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Haven't heard of this technique, but apparently it uses two "frequencies" of Gaussian blur to smooth a surface.  Also uses a high pass filter to resharpen.  I'll follow up on this when time, as any technique to help smooth a surface (not only skin) without giving that surface a tacky pasty look would be worth investigating.

On Wed, Apr 29, 2015 at 3:55 PM, Geoff Thompson <[log in to unmask]> wrote:

Dear All,

             Can anybody explain frequency separation in Photoshop? It's generally used for retouching faces without affecting colour underneath.

https://www.youtube.com/watch?v=Qo6iBmYnqh8

I saw it demonstrated at a seminar by photographer Christian Fletcher. http://www.christianfletcher.com.au/photographs/  I thought I could use it to put sharpening on another layer and indeed this works. I did this by deleting the blurred "Low" layer and applying sharpening on the frequency separation "Top" layer. This works and you can turn down the opacity of the sharpening or deep etch it. However the top layer is already sharpened by the process, resulting in over-sharpening if I use my usual smart sharpen and then unsharp mask. I gather this is to counteract the usual blurring? The process doesn't work if you don't blur the "Low" layer. If I knew what sort of sharpening the process applies perhaps I could compensate better. I'll send this to the list too.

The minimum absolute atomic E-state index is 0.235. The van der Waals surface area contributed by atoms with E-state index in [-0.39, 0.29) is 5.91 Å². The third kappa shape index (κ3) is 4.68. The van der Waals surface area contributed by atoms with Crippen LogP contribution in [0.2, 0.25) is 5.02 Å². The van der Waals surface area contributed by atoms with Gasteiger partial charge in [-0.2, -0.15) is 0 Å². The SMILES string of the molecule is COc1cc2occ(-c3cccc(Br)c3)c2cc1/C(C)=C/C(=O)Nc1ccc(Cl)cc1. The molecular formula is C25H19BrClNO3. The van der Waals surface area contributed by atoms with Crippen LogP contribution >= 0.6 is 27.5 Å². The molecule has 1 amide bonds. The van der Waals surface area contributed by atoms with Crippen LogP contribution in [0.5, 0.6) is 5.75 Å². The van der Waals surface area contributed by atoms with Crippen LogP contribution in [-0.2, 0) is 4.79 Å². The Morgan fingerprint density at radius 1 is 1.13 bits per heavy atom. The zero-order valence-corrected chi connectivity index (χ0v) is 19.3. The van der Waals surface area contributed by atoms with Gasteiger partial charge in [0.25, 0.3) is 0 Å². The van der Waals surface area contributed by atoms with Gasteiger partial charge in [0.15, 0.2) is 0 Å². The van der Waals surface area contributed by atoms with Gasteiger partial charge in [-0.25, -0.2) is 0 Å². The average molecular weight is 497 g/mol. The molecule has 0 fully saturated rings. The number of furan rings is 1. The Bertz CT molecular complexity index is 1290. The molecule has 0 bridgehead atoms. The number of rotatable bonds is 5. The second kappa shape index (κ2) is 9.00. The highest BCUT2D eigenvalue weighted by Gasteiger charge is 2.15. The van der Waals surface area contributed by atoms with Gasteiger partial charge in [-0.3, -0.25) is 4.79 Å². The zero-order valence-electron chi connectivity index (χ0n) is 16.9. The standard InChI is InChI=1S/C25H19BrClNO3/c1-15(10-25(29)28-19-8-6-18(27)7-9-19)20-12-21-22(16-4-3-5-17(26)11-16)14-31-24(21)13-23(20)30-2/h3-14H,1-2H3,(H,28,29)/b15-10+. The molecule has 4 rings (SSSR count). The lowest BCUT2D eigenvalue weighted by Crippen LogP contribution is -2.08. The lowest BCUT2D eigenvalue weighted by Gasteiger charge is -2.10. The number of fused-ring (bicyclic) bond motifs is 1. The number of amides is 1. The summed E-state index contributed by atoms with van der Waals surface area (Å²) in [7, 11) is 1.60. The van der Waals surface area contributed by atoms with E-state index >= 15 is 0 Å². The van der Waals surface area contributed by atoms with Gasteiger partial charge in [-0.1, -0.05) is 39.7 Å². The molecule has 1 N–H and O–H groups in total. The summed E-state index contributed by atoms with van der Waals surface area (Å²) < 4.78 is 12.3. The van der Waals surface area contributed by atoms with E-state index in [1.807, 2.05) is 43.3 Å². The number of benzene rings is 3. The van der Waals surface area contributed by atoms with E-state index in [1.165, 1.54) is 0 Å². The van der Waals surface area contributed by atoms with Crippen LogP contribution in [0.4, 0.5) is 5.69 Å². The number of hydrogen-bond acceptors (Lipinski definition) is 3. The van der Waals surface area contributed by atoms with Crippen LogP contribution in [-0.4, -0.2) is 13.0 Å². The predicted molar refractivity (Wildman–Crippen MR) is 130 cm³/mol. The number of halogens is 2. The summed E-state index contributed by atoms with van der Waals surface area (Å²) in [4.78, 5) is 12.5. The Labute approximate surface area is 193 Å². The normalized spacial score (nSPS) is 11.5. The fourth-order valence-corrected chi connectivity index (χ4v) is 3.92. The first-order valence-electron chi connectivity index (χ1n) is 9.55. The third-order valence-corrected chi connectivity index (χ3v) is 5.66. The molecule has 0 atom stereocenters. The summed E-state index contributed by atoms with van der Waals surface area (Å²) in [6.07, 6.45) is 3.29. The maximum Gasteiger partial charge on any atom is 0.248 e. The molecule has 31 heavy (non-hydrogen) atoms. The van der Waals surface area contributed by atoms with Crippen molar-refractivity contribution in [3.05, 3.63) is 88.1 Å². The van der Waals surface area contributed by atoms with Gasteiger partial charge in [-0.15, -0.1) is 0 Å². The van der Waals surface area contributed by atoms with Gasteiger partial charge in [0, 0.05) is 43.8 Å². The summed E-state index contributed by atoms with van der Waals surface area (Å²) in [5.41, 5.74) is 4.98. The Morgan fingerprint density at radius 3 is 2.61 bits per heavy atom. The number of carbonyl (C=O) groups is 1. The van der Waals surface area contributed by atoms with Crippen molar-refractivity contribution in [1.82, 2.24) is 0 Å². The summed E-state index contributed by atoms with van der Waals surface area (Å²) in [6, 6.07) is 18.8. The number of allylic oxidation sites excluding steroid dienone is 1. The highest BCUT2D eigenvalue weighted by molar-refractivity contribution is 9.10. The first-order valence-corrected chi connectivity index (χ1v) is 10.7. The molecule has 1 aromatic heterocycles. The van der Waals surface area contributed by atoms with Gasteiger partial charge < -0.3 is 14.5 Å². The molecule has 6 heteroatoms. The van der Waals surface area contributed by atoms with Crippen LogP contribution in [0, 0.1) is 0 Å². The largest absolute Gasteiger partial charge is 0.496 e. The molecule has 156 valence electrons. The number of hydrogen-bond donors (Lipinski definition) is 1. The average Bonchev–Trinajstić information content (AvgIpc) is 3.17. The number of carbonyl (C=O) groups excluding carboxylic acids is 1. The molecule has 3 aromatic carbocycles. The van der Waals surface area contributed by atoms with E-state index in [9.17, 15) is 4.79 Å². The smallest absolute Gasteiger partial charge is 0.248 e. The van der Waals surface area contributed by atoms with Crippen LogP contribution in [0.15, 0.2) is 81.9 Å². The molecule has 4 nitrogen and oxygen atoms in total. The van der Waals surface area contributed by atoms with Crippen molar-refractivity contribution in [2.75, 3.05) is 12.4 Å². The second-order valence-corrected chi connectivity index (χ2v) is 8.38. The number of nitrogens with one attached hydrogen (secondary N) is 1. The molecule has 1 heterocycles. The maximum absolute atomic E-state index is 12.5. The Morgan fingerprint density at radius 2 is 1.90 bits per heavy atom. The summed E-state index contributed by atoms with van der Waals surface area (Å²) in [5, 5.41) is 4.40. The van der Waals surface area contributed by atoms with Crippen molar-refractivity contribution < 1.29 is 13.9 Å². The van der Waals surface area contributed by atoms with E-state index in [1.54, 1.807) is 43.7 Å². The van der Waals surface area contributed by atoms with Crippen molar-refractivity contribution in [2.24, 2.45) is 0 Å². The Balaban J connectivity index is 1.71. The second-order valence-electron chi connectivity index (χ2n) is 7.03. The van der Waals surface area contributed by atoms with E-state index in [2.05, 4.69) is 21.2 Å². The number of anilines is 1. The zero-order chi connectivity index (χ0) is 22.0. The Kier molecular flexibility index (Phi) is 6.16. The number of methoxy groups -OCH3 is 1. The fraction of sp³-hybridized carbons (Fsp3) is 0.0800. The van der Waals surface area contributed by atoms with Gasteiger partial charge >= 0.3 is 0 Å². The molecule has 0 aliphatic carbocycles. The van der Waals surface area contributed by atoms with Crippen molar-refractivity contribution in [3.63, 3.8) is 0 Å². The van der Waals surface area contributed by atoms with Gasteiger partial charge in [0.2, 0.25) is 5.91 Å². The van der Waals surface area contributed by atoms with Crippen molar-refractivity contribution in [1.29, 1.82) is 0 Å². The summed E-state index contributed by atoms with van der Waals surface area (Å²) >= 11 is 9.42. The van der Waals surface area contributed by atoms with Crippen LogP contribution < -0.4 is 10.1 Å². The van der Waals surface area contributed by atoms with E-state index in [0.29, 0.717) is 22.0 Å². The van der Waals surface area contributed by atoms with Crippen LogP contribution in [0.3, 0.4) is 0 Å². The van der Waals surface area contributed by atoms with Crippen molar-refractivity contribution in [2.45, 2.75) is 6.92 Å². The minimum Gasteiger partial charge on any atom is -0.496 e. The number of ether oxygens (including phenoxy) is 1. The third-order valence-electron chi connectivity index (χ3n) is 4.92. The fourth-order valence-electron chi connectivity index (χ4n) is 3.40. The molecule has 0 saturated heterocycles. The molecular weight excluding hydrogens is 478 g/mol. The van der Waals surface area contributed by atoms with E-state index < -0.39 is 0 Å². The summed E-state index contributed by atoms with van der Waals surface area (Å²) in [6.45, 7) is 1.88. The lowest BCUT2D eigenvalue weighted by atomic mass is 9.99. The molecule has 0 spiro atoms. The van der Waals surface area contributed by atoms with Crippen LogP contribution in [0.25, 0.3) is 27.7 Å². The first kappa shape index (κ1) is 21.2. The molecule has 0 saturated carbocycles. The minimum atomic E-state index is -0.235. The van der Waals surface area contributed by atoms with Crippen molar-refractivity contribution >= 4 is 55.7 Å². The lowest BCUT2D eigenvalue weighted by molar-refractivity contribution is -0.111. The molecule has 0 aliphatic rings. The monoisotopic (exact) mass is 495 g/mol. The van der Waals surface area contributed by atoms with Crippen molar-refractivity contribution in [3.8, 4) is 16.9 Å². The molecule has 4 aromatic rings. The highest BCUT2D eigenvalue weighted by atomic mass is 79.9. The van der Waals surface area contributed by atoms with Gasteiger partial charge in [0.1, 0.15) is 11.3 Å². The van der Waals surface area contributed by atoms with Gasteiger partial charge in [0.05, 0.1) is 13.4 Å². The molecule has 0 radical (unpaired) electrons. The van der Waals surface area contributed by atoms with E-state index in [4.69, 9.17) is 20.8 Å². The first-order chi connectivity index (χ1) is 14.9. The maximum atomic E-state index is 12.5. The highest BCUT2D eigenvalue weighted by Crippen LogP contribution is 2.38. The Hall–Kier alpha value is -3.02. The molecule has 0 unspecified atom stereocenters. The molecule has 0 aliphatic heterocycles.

Thanks,

Geoff

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Bruce Bartrug
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•The world is a dangerous place, not because of those who do evil, but because of those who look on and do nothing.  - Albert Einstein
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